HOT-ROD BANSHEE’S: MX & TT Quads

Hot Rod Banshees. Mean and lean: Doug Eichner’s championship Banshee only weighs about 30 lb. more than his FourTrax 250R racer. The front-end geometry, in fact, is nearly identical to that found on a Lae­ger FourTrax.

For the past three years, Southern California racer, Doug Eichner, has trav­eled the AMA Grand National cir­cuits. He has enjoyed the “thrill of victory” with the Duncan Racing team. To do this, Doug was competing in the Open Pro/Am class, aboard a ’96 Banshee. For this article, we will call his quads the HOT-ROD BANSHEE’S.

For the past three years, Eichner has flown home from the Loretta Lynn’s Na­tional Finals with the season cham­pionship trophy. Despite as­saults on his championship title ev­ery year, from riders on big-bore Four­Traxes, big-bore four-strokes, and other modified Banshees, Doug has reigned supreme.

As of this date, Eich­ner’s Banshee has competed in a to­tal of 30 Grand National events, win­ning 18 of them and incredibly boasting a 0 DNF record.

MORE HOT-ROD BANSHEES

For an inside look at  Hot-Rod Banshees, and what this trick racing machine is all about we set up a test of this unit at Glen Helen Raceway( http://glenhelen.com ).

We joined Doug Eichner, and the Duncan Race team, ( www.duncanracing.com) for a day of practice at the world-famous Glen Helen Raceway moto­cross track in San Bernardino, CA.

MOTOR MODS

The Banshee engine features Paul Turner Racing/Duncan Racing (PTR/DR) National Midrange Porting and PTR/DR Powerheads. The bore and stroke are 65.25mm x 54mm with a final displacement of 359cc.

The rod is stock with a Pro-X piston and stock crank welded and trued by DR. This pow­erplant also features DR Ad­just­able Timing Plate, DR Masterflow In­take System, and Pyramid Reed Valves. The twin carbs are 34mm Kei­hin PJs with the DR Superflow mod. The airbox remains stock with a K&N fil­ter and FAB 1 oil.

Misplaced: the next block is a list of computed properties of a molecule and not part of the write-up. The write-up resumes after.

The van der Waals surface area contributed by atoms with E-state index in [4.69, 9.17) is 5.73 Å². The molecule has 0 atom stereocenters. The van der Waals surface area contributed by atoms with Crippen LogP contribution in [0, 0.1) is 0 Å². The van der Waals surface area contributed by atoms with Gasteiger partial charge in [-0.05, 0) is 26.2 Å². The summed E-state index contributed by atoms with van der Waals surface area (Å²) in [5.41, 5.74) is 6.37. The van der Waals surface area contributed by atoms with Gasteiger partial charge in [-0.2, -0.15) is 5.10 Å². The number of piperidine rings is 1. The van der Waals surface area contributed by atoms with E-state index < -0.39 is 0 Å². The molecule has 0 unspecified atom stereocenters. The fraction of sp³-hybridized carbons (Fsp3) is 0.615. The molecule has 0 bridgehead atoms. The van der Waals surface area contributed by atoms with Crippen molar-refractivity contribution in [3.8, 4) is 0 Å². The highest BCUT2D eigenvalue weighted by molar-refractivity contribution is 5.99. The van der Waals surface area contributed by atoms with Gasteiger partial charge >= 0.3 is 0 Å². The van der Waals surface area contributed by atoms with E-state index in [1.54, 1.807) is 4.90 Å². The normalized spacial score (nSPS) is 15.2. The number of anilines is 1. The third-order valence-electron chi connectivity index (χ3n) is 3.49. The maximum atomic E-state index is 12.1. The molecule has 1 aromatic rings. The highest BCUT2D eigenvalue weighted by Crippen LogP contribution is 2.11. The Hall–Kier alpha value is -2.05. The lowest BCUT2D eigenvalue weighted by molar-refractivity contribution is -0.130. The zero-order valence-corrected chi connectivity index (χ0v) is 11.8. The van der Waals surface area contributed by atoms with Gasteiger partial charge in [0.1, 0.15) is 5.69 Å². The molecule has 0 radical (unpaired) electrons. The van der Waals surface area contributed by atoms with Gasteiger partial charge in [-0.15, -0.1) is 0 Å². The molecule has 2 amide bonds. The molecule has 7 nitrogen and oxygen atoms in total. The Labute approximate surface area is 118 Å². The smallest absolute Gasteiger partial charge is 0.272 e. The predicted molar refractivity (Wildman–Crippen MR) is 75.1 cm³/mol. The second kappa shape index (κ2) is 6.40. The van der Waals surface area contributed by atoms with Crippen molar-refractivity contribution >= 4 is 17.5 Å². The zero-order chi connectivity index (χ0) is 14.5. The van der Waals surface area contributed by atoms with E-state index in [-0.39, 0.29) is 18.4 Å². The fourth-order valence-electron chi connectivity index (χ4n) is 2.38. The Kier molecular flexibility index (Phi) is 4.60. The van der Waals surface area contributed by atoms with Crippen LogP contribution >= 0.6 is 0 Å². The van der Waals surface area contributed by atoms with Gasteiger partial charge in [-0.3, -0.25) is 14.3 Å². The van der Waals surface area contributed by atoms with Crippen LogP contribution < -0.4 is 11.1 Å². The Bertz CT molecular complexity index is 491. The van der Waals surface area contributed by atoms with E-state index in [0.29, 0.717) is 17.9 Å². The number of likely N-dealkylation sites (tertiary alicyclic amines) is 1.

HOT-ROD BANSHEE'S
Power plus: Doug says his Duncan Rac­ing Banshee has good low-end and an awesome midrange punch. He uses the same engine setup for both motocross and TT.

The exhaust system consists of Paul Turner Racing Midrange Pipes (tri­ple-plated chrome) and FatBoy si­lenc­ers with Cascade billet exhaust clamps. The Duncan team uses Trick fuel with Maxima 927 mixed at 32:1 for the Banshee. The spark plug is a Cham­pion N6YC.

CHASSIS & DRIVE SYSTEM

The entire frame is a Laeger Ban­shee unit, with Laeger Honda-style Pro Trax A-arms, spindles, and steering stem. The front and rear shocks are WPs with 11 inches of wheel travel. There’s also a Duncan Rac­ing steer­ing stabilizer.

Outback, the swingarm is a Laeger one-inch-under ’88–’89 FourTrax-length Pro Trax unit with a Dom­inator 48-inch rear axle and RPM Millenium Carrier. The quad also features a CR500 rear shock linkage. The wet weight of the en­tire machine is 385 pounds.

HOT-ROD BANSHEE'S
 Durable drivetrain: An RPM 48” Dom­i­nator axle and RPM Millineum bearing carrier keep things together in the rear end. In fact, this machine has not had one DNF in 30 Grand National events!

The drive system features a Hinson Billet Clutch Basket and a DR C33 clutch kit. The team uses Maxima MTL Racing transmission oil and Tsu­ba­ki O-Ring chain with Maxima Chain Wax. The 15/39 (MX) sprockets are manufactured by Sprocket Spe­cialists.